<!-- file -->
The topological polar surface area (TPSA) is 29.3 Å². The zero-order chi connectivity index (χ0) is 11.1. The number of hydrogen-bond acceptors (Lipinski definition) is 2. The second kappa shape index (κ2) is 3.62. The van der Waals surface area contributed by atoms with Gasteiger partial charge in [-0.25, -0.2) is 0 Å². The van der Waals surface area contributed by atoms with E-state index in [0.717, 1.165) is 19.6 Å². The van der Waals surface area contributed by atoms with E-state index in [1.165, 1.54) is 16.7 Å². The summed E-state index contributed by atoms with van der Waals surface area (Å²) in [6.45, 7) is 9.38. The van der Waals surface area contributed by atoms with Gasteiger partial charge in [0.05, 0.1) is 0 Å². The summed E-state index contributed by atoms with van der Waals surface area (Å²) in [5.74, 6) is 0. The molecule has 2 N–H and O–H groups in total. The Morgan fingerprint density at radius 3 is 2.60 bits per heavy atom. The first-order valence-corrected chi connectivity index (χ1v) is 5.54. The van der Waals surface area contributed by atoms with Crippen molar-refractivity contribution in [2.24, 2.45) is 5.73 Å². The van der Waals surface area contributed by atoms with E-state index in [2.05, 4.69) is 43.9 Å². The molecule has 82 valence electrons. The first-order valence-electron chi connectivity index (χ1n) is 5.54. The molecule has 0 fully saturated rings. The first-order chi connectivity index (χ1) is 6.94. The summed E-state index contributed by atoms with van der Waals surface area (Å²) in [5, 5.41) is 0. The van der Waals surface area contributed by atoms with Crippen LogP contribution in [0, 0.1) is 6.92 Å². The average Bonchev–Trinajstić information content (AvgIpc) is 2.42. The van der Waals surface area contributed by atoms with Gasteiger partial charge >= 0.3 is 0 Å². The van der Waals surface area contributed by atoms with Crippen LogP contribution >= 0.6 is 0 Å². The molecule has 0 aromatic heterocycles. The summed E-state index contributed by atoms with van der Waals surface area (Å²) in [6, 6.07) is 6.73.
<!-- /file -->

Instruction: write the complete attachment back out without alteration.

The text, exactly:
The topological polar surface area (TPSA) is 29.3 Å². The zero-order chi connectivity index (χ0) is 11.1. The number of hydrogen-bond acceptors (Lipinski definition) is 2. The second kappa shape index (κ2) is 3.62. The van der Waals surface area contributed by atoms with Gasteiger partial charge in [-0.25, -0.2) is 0 Å². The van der Waals surface area contributed by atoms with E-state index in [0.717, 1.165) is 19.6 Å². The van der Waals surface area contributed by atoms with E-state index in [1.165, 1.54) is 16.7 Å². The summed E-state index contributed by atoms with van der Waals surface area (Å²) in [6.45, 7) is 9.38. The van der Waals surface area contributed by atoms with Gasteiger partial charge in [0.05, 0.1) is 0 Å². The summed E-state index contributed by atoms with van der Waals surface area (Å²) in [5.74, 6) is 0. The molecule has 2 N–H and O–H groups in total. The Morgan fingerprint density at radius 3 is 2.60 bits per heavy atom. The first-order valence-corrected chi connectivity index (χ1v) is 5.54. The van der Waals surface area contributed by atoms with Crippen molar-refractivity contribution in [2.24, 2.45) is 5.73 Å². The van der Waals surface area contributed by atoms with E-state index in [2.05, 4.69) is 43.9 Å². The molecule has 82 valence electrons. The first-order valence-electron chi connectivity index (χ1n) is 5.54. The molecule has 0 fully saturated rings. The first-order chi connectivity index (χ1) is 6.94. The summed E-state index contributed by atoms with van der Waals surface area (Å²) in [5, 5.41) is 0. The van der Waals surface area contributed by atoms with Crippen LogP contribution in [0, 0.1) is 6.92 Å². The average Bonchev–Trinajstić information content (AvgIpc) is 2.42. The van der Waals surface area contributed by atoms with Gasteiger partial charge >= 0.3 is 0 Å². The van der Waals surface area contributed by atoms with Crippen LogP contribution >= 0.6 is 0 Å². The molecule has 0 aromatic heterocycles. The summed E-state index contributed by atoms with van der Waals surface area (Å²) in [6, 6.07) is 6.73.